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Wind Turbine - momentum theory

Betz is the limit!!!

Table of Contents:

  1. Introduction

  2. Momentum Theory

  3. Conservation of Momentum

  4. Conservation of Mass

  5. Betz limit

  6. Summary

  7. Short video


General working of a wind turbine

In general, this is how a wind turbine works. The wind hits the blades, the blades rotate with the rotor. The rotor shaft rotates that is then connected to the gearbox in the nacelle. The gearbox increases the speed of the shaft. Finally, this shaft goes into the generator, where the mechanical energy is converted into electrical energy.

There are a few basic theories that make wind turbines understand easier. The Momentum theory is one of the most important theories to study to learn about a wind turbine as a mechanical engineer. This article will focus on the same. This article is an extension of the previous article that we strongly recommend reading here before proceeding.


Momentum theory

Momentum theory is also called actuator disk theory. In this theory, the rotor is considered a solid, infinitely thin disc. The disc is assumed to be frictionless, without any rotational wake component, i.e. an ideal rotor. It is assumed that there is constant velocity induced along the axis of rotation on the disc. The disk creates a flow around the rotor, and the streamlines move away as shown in the figure.

Conservation of Momentum

The wind flows in the direction of the rotor. As the wind approaches the disc, it sees an obstacle in front of it, which means the area for the flow is reduced. Hence by continuity equation, the velocity of the wind decreases. This wind speed lost is gained by the rotor, and wind energy is converted to mechanical energy. By Bernoulli's principle as the velocity decreases the pressure increases.

But later suddenly there is no more rotor disk present as it is assumed to be thin. This means the area increases or is equal to before, hence pressure reduces drastically and then becomes constant as before the presence of the disk.

The thrust force (T) acting on the rotor is


∆p is the pressure jump on the rotor.

A is the area of the disk facing the wind. (A = π R^2)

Applying Bernoulli's Principle at two places to get two equations as below, before and after the rotor. To find the pressure jump, (assuming that density is constant all over). Later the thrust can also be found as follows,

where p is the pressure on the disk.

Conservation of mass

Applying conservation of mass to this system,


The thrust has a negative sign because it is in the opposite direction. Now, we would want to keep the thrust force as small as possible so that the force acting on the turbine is as low as possible. In order to do that we might want to,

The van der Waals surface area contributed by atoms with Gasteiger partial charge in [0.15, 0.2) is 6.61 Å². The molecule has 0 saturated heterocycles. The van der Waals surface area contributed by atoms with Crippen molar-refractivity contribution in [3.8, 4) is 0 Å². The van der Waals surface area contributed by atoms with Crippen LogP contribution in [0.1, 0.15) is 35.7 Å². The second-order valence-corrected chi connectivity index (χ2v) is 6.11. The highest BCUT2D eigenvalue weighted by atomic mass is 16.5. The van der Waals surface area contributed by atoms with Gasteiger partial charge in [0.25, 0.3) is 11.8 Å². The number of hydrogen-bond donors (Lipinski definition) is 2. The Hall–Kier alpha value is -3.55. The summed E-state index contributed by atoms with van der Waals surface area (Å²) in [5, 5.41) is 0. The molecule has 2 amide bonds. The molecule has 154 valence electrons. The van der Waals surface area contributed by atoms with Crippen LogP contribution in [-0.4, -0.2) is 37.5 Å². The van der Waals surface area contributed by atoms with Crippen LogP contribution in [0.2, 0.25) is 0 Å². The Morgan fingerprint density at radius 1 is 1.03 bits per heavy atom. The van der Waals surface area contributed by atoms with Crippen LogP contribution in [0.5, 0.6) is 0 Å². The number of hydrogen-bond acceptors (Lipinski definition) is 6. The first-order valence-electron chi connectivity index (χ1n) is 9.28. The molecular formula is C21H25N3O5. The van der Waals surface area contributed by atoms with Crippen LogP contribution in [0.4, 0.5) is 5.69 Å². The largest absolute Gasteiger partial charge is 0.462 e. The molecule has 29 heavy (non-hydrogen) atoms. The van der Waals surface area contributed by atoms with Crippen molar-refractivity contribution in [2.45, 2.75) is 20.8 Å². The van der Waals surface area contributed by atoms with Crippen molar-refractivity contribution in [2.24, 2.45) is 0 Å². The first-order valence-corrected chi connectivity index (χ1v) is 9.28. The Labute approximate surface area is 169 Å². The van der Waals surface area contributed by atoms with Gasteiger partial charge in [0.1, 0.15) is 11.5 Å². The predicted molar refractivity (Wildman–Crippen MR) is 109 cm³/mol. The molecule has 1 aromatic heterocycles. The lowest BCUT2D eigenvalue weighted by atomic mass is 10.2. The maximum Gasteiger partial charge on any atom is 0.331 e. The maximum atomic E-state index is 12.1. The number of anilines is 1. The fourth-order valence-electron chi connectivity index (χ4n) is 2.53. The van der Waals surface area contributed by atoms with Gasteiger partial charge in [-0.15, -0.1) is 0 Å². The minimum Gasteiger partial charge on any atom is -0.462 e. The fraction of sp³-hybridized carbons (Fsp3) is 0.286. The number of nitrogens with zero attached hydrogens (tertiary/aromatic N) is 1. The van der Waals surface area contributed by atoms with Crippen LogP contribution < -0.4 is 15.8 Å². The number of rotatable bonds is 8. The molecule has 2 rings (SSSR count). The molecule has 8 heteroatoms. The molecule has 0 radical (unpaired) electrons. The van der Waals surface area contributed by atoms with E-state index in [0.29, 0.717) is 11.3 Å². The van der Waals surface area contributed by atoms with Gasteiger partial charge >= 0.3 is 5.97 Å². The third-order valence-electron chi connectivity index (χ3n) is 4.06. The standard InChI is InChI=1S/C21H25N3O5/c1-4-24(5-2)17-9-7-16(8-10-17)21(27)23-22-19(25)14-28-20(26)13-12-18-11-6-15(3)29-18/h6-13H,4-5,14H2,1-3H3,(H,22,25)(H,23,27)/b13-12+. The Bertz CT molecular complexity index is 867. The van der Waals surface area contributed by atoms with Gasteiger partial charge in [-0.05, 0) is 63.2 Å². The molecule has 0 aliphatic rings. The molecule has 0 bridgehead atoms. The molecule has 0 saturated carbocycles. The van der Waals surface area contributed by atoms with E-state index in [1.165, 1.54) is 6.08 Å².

1. Keep the density as low as possible

  2. Rotor disk as small as possible

  3. The incoming wind speed is to be as low as possible

  4. The velocity of the rotor is lower OR the velocity of the wind after crossing the rotor disk is the same as the wind speed.

Power extracted

The power extracted by a wind turbine can be defined by the equation,

Now maximum power will be generated when

  1. The density of the air is higher

  2. The area of the rotor disk is higher

  3. The velocity of the incoming wind is higher

  4. The velocity of the rotor is higher OR the velocity of the wind after crossing the rotor disk is zero.

It is very important to know our aim here because if you compare the requirements to keep the thrust low and the lower high, they are exactly the opposite. We have to keep in mind that the first focus here is to increase the power produced. The thrust force can be managed by engineering. But also we cannot extract all the available wind. If the velocity of the wind after the disk is zero, then there will be no flow of the wind. So there has to be a middle ground/limit for a good balance between the Thrust and Power, which is taken care of by the axial induction factor.

Axial induction factor

The axial induction factor, a is defined as,

The axial induction factor tells us by how much factor the incoming wind is not used. If we combine this equation with the one we saw previously we get,

The power and thrust equations later become,

The maximum power that can be extracted by a wind turbine from the wind is given by, considering all the wind is extracted,

Power coefficient

It is a non-dimensionalized factor that is a ratio of the available power to the power actually extracted.

Similarly, the thrust coefficient can be written as,

Betz Limit

Maximum power will be extracted when the value of the power coefficient is higher. The maximum possible limit to extract power can be found when the power coefficient is differentiated with respect to the axial induction factor.

In this way, for a = 1/3, the value for the power coefficient is 16/27. This is the theoretical maximum for an ideal wind turbine which is known as the BETZ limit.

The Betz limit was found by a German physicist, Albert Betz. He concluded that only 59.3% of the wind energy can be used to spin the rotor ideally. In reality, modern wind turbines cannot reach the Betz limit and have an efficiency of around 35-45%.



  1. Applying the momentum theory to the rotor we can find the power that can be extracted from the wind.

  2. All the wind energy cannot be converted into the spinning of the rotor, but there is a limit called Betz Limit.

  3. The wind that could not be extracted by the rotor can be defined by a factor called an axial induction factor.


The next topic in continuation is the Blade element momentum theory. Let me know how you liked this article, and if you want to know something more related to this topic. Use the comments section to the fullest. Have a great day!

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